Breast cancer cell lines showing REST and REST target gene expression. A Western blot of REST and CEMIP expression in breast cancer cell lines MDA-MB-468, T-47D, HCC1937 + , HCC1937 -, HCC1937, MCF-7, MCF-7 with REST knockdown, MDA-MB-231, and MDA-MB-231 with REST knockdown. Beta-actin was used as a loading control. B REST knockdown using siRNA leads to a significant upregulation in CEMIP and MMP24 expression in MCF-7 cells. C Western blot showing overexpression of CEMIP at 24 h and 48 h and decreased REST expression upon REST knockdown using siRNA. Densities for CEMIP and REST were calculated using ImageJ and normalized to beta-actin. D qPCR data showing a significant reduction in REST expression for MDA-MB-231 cells. CEMIP and MMP24 were significantly upregulated in MDA-MB-231 cells treated with siRNA targeting REST. Western blots have been cropped for clarity. Error bars indicate ± SD, Unpaired T-test was performed, *P < 0.05, **P < 0.01

REST binds to the RE1 sites within CEMIP and MMP24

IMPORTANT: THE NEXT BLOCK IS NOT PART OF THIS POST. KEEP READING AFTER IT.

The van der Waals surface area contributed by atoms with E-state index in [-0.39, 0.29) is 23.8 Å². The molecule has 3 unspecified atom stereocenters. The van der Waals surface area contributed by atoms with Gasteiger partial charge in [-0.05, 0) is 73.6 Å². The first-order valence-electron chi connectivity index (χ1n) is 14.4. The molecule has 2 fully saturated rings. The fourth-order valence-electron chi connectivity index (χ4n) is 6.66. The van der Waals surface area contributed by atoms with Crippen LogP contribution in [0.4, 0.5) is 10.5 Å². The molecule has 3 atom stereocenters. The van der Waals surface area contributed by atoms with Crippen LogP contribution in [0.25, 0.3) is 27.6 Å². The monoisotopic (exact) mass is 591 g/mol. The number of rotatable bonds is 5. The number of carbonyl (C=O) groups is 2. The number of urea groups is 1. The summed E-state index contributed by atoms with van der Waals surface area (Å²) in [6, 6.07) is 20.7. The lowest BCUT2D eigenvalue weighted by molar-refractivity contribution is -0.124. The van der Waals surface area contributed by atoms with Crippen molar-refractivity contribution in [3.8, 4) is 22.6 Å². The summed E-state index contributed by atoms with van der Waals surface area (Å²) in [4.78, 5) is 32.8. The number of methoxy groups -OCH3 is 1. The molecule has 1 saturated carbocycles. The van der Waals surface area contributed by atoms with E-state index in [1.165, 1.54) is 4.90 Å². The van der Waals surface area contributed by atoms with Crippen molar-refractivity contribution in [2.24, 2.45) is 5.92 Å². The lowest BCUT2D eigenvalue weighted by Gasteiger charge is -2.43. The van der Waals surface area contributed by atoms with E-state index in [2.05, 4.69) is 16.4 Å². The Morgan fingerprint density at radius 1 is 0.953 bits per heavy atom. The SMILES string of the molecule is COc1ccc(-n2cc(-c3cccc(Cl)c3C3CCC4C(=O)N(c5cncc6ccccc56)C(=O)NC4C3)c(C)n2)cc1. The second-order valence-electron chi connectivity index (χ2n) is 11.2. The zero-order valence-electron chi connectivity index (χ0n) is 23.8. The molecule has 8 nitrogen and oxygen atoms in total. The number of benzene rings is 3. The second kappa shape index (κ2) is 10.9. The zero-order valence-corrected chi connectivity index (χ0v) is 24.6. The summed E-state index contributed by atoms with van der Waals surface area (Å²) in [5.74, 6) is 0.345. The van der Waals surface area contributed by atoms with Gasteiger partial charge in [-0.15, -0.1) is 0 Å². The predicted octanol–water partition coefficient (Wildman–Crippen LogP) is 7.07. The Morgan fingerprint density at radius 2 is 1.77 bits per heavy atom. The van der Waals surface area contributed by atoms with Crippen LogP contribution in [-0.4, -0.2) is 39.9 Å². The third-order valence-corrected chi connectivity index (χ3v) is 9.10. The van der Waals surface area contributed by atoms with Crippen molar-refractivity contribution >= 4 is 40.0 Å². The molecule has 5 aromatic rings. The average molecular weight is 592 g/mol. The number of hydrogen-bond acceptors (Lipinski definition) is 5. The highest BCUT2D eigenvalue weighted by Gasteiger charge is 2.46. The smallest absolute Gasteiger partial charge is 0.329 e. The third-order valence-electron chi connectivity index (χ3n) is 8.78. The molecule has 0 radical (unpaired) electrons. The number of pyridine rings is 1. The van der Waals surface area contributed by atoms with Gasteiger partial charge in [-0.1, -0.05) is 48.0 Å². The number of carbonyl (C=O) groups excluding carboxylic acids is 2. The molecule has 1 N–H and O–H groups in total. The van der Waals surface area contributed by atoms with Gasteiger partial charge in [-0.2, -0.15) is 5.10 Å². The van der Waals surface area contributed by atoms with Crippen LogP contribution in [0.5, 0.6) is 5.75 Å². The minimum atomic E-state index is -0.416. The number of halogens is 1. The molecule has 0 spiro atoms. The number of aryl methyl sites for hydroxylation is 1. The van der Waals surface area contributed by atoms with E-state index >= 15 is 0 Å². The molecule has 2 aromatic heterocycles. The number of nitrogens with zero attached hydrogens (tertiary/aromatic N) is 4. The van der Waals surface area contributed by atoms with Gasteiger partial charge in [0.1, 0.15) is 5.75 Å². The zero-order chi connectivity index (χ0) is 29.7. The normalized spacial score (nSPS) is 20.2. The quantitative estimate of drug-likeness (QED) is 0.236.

Based on our findings that loss of REST and high CEMIP levels are positively correlated, we next wanted to see if REST binds within the CEMIP gene located on chromosome 15. REST binding sites, known as RE1 sites, were found in several locations of the CEMIP gene (Additional file 9). Site 1 (-1501) is located upstream of the transcription start site (+ 1) in the promoter region. Site 2 is located in intron 1 (+ 1022) and site 3 is located at + 1442 within the first intron (Fig. 5A). Interestingly, site 2 falls within a CpG island in the first intron of CEMIP. Kuscu et al. showed this CpG island (+ 525 to + 1059) is methylated in nonaggressive or minimally expressing CEMIP cell lines, including MCF-7. However, in aggressive breast cancer cell lines, MDA-MB-231, this CpG island is shown to be demethylated [49]. Given the role of REST in the epigenetic regulation of a multitude of its target genes, we sought to confirm the association of REST with its binding consensus sequence using semi-quantitative ChIP-PCR analysis in MCF-7 cells transfected with siControl or siREST. Cross-linked chromatin from the cells was immunoprecipitated using anti-Histone H3 (positive control), anti-REST, anti- RNA polymerase II, anti-H3K27Me3, and anti-IgG (control) antibodies. Three primer pairs for CEMIP were designed for semi-quantitative PCR as seen in Additional file 3. ChIP- PCR results indicated that REST was not associated with the RE1 sequence site 1 (-1501) in the control or in siREST knockdown MCF-7 cells (Fig. 5B). Site 2 (+ 1022) and site 3 (+ 1442) showed REST binding to the RE1 sequences in the control non-targeting siRNA treated samples (Fig. 5B). Additionally, the enrichment of these two RE1 sites decreased in the chromatin immunoprecipitants after REST knockdown (Fig. 5B), indicating that the interaction was REST specific. Additionally, REST knockdown appears to change binding of RNA polymerase II and H3K27Me3 in the siREST samples (Fig. 5B). However, future experiments using ChIP qPCR are required to confirm these epigenetic/ transcriptional changes upon REST knockdown as well as in patient samples with loss of REST expression. Taken together, these data confirm REST binding within the CEMIP gene and loss of REST binding upon siREST knockdown. Our finding that REST associated sequence elements overlap with the CpG island within the CEMIP locus will have important implications on the epigenetic regulation of this gene by REST and in tumor metastasis.